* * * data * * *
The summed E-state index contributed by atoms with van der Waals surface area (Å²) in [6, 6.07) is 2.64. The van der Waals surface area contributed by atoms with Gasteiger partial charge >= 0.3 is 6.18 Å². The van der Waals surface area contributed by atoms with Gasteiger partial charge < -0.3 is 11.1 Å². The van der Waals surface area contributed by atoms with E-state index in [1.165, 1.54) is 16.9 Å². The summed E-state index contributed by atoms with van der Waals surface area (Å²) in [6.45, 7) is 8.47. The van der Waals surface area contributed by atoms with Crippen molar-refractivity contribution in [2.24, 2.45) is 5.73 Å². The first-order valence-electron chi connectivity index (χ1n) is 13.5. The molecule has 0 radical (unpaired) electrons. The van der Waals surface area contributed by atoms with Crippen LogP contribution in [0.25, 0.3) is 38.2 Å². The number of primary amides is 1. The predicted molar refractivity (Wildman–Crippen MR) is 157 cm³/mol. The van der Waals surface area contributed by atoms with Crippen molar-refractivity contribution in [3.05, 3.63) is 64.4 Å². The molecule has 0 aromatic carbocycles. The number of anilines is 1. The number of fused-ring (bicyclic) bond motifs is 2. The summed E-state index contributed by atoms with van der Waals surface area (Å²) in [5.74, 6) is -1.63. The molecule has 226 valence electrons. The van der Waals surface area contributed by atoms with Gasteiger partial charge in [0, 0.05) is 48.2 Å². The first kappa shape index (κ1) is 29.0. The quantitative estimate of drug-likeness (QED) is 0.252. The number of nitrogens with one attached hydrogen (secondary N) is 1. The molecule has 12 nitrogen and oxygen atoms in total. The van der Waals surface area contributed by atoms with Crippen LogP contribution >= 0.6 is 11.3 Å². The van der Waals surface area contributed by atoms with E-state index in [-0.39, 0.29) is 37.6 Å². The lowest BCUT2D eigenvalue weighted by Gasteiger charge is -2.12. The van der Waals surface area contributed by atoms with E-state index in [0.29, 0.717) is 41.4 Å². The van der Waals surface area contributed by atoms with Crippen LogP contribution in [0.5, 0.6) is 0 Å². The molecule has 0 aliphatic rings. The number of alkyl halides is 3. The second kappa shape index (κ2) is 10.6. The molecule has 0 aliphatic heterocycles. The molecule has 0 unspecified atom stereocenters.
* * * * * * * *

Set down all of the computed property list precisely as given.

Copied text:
The summed E-state index contributed by atoms with van der Waals surface area (Å²) in [6, 6.07) is 2.64. The van der Waals surface area contributed by atoms with Gasteiger partial charge >= 0.3 is 6.18 Å². The van der Waals surface area contributed by atoms with Gasteiger partial charge < -0.3 is 11.1 Å². The van der Waals surface area contributed by atoms with E-state index in [1.165, 1.54) is 16.9 Å². The summed E-state index contributed by atoms with van der Waals surface area (Å²) in [6.45, 7) is 8.47. The van der Waals surface area contributed by atoms with Crippen molar-refractivity contribution in [2.24, 2.45) is 5.73 Å². The first-order valence-electron chi connectivity index (χ1n) is 13.5. The molecule has 0 radical (unpaired) electrons. The van der Waals surface area contributed by atoms with Crippen LogP contribution in [0.25, 0.3) is 38.2 Å². The number of primary amides is 1. The predicted molar refractivity (Wildman–Crippen MR) is 157 cm³/mol. The van der Waals surface area contributed by atoms with Crippen molar-refractivity contribution in [3.05, 3.63) is 64.4 Å². The molecule has 0 aromatic carbocycles. The number of anilines is 1. The number of fused-ring (bicyclic) bond motifs is 2. The summed E-state index contributed by atoms with van der Waals surface area (Å²) in [5.74, 6) is -1.63. The molecule has 226 valence electrons. The van der Waals surface area contributed by atoms with Gasteiger partial charge in [0, 0.05) is 48.2 Å². The first kappa shape index (κ1) is 29.0. The quantitative estimate of drug-likeness (QED) is 0.252. The number of nitrogens with one attached hydrogen (secondary N) is 1. The molecule has 12 nitrogen and oxygen atoms in total. The van der Waals surface area contributed by atoms with Crippen LogP contribution >= 0.6 is 11.3 Å². The van der Waals surface area contributed by atoms with E-state index in [-0.39, 0.29) is 37.6 Å². The lowest BCUT2D eigenvalue weighted by Gasteiger charge is -2.12. The van der Waals surface area contributed by atoms with E-state index in [0.29, 0.717) is 41.4 Å². The van der Waals surface area contributed by atoms with Crippen LogP contribution in [0.5, 0.6) is 0 Å². The molecule has 0 aliphatic rings. The number of alkyl halides is 3. The second kappa shape index (κ2) is 10.6. The molecule has 0 aliphatic heterocycles. The molecule has 0 unspecified atom stereocenters.